US rivers are changing from blue to yellow and green, satellite images show

An aerial view of the Mississippi River.
Parts of the Mississippi River have turned more blue-green over time, researchers have found. (Image credit: Sergio Mendoza Hochmann via Getty Images)


A third of U.S. rivers have significantly changed color over the last 36 years, turning from blue to  yellow and green, striking new images reveal.

Researchers analyzed 235,000 satellite images — taken over a 34-year period between 1984 and 2018 — from NASA and the U.S. Geological Survey (USGS) Landsat program. The changing hues can be viewed in an interactive map.

More than half of those satellite images showed rivers with a dominant hue of yellow,  while more than a third of images were mostly green. Just 8% of river pics were mostly blue. 

"Most of the rivers are changing gradually and not noticeable to the human eye," lead author John Gardner, a postdoctoral researcher in the global hydrology lab at University of North Carolina, told Live Science. "But areas that are the fastest changing are more likely to be man-made." 

Related: Rainbow rivers: See gorgeous maps of the world's waterways

Rivers can appear to be shades of blue, green, yellow or other colors depending on the amount of suspended sediment, algae, pollution or dissolved organic matter in the water. As a general rule, river water turns green as more algae blooms, or when the water carries less sediments. Rivers tend to turn yellow when they carry more sediment. 

"Sediment and algae are both important, but too much or too little of either can be disruptive," Gardner said.

 In total, the researchers collected 16 million measurements over the 34-year period on the 67,000 miles (108,000 kilometers) of rivers in the U.S. that are more than 197 feet (60 meters) wide. This allowed them to track significant trends in color change over time.

More than half of the rivers, or 55%, varied in color over time, but with no clear trend over time. A third changed color in that time period, and only 12% had a constant color.

In the North and West, rivers tended to become greener, whereas the eastern regions of the U.S.had a trend toward yellow rivers. Larger waterways, such as the Ohio basin and Upper Mississippi basin, also moved to blue-green.

"Big trends to yellow or green can be worrying," Gardner said, but added that "it depends on the individual river."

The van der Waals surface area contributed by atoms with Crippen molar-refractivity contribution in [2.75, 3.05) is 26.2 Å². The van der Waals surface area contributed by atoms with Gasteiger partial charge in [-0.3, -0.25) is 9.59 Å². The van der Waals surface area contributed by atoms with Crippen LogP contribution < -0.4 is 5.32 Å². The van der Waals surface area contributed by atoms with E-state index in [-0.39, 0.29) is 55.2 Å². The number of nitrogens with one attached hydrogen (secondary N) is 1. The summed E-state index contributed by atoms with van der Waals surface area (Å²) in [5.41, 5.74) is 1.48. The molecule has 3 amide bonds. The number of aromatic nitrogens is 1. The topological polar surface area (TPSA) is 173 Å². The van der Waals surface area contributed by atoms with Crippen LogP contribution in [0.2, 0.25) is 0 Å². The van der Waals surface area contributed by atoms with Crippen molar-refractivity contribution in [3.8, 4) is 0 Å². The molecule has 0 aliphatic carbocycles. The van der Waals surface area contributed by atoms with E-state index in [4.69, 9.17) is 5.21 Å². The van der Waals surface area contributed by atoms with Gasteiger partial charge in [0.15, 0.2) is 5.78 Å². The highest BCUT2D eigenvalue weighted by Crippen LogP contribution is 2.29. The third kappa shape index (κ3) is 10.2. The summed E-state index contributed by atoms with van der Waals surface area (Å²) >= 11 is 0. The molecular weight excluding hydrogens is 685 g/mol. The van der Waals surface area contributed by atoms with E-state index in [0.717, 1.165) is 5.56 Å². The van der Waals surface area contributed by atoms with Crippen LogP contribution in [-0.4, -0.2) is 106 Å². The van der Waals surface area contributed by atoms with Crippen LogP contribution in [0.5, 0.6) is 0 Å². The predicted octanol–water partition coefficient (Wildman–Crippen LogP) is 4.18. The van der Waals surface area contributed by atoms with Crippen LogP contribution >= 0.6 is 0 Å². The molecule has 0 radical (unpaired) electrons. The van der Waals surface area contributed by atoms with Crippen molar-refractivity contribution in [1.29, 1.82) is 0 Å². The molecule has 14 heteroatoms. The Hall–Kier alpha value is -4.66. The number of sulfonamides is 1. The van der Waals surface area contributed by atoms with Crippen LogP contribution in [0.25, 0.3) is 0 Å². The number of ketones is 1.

Just as leaves turn red and gold in fall, rivers can also change color with the seasons, thanks to changes in rainfall, snowmelt and other factors that change a river's flow. 

The satellite images did reveal hotspots where human influences, such as dams, reservoirs, agriculture and urban development, may be changing the color of some rivers.

But these changes aren't necessarily permanent.

"You could totally see these trends going back in the other direction," Gardner said, "especially if the change is occurring due to local mismanagement that is easily fixed."

 Monitoring river health 


Although river color can't give precise numbers for water quality or ecosystem health, it is a good proxy for both of these things. Thanks to satellite imaging it is also much easier for scientists to measure color than water quality. 


"It is a very simple metric, which is integrating so many things," Gardner said. "But it can be used to identify areas that are changing really fast."

From there, scientists could figure out what's causing the change, he said.

More research is now needed to determine just how accurate river color is at determining ecosystem health and which changes are important to monitor.

The researchers' findings were published Dec. 6 in the journal Geophysical Research Letters.

 Originally published on Live Science. 

Harry Baker
Senior Staff Writer

Harry is a U.K.-based senior staff writer at Live Science. He studied marine biology at the University of Exeter before training to become a journalist. He covers a wide range of topics including space exploration, planetary science, space weather, climate change, animal behavior, evolution and paleontology. His feature on the upcoming solar maximum was shortlisted in the "top scoop" category at the National Council for the Training of Journalists (NCTJ) Awards for Excellence in 2023.